Solomon is inviting all serious participants to his LinkedIn Group Interstellar Travel & Gravity Modification.

Previous Post in this Debunking Series.

Why is it necessary to debunk bad or unrealistic technologies? If don’t we live in a dream world idealized by theoretical engineering that has no hope of ever becoming financially feasible. What a waste of money, human resources and talent. I’d rather we know now upfront and channel our energies to finding feasible engineering and financial solutions. Wouldn’t you?

We did the math required to figure out the cost of antimatter fuel one would require just to reach 0.1c and then cost at that velocity, never mind about reaching Alpha Centauri.

Table 2: Antimatter Rocket Fuel Costs to Alpha Centuariat 0.1c (in metric tons)
Source of Estimates Amount of Antimatter Required Maximum Velocity

Spacecraft Mass

Cost of Antimatter per kg

(metric tons) (metric tons)

Gerald Smith




Total $ Cost of Fuel for Trip

A Poor Formula for Interstellar Travel






Project Valkyrie






The table above compiled from various sources shows that the cheapest cost of just reaching 0.1c velocity is of the order of $125,000,000,000,000,000,000. This so unthinkably large even I don’t know how to conceptualize it, and by comparison, conventional rockets appear realistic!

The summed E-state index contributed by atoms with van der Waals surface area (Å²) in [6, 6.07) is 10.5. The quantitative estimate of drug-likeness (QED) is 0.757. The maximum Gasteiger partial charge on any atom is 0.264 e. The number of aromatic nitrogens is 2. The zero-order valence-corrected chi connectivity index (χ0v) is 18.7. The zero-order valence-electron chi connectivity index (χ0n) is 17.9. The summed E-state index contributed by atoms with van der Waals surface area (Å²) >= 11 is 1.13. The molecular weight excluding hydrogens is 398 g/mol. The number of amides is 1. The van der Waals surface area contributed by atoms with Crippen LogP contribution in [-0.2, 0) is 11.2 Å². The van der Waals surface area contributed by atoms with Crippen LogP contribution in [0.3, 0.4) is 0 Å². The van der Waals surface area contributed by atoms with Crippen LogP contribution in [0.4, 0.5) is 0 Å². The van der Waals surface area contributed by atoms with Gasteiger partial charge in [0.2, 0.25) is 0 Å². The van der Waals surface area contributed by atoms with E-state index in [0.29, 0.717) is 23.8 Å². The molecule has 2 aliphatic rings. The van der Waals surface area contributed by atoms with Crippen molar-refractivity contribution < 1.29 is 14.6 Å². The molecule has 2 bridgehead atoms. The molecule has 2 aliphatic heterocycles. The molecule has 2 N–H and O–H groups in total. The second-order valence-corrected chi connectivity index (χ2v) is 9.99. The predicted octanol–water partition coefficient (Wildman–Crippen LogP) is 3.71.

Also note that the large variations in the estimates of the amount of antimatter required combined with the larger variations in the mass of the spacecraft antimatter engines could propel. That is no one reallys has a handle on what this would take.

But wait, let me quote EJ Opik, “Is Interstellar Travel Possible?” Irish Astronomical Journal, Vol 6, page 299.

The exhaust power of the antimatter rocket would equal the solar energy power received by the earth — all in gamma rays (and Opik quotes Carl Sagan, Planet. Space Sci., pp. 485–498, 1963) “So the problem is not to shield the payload, the problem is to shield the earth

I don’t need to say more. Debunked.

Next psot in this Debunking Series.


Benjamin T Solomon is the author & principal investigator of the 12-year study into the theoretical & technological feasibility of gravitation modification, titled An Introduction to Gravity Modification, to achieve interstellar travel in our lifetimes. For more information visit iSETI LLC, Interstellar Space Exploration Technology Initiative.

Solomon is inviting all serious participants to his LinkedIn Group Interstellar Travel & Gravity Modification.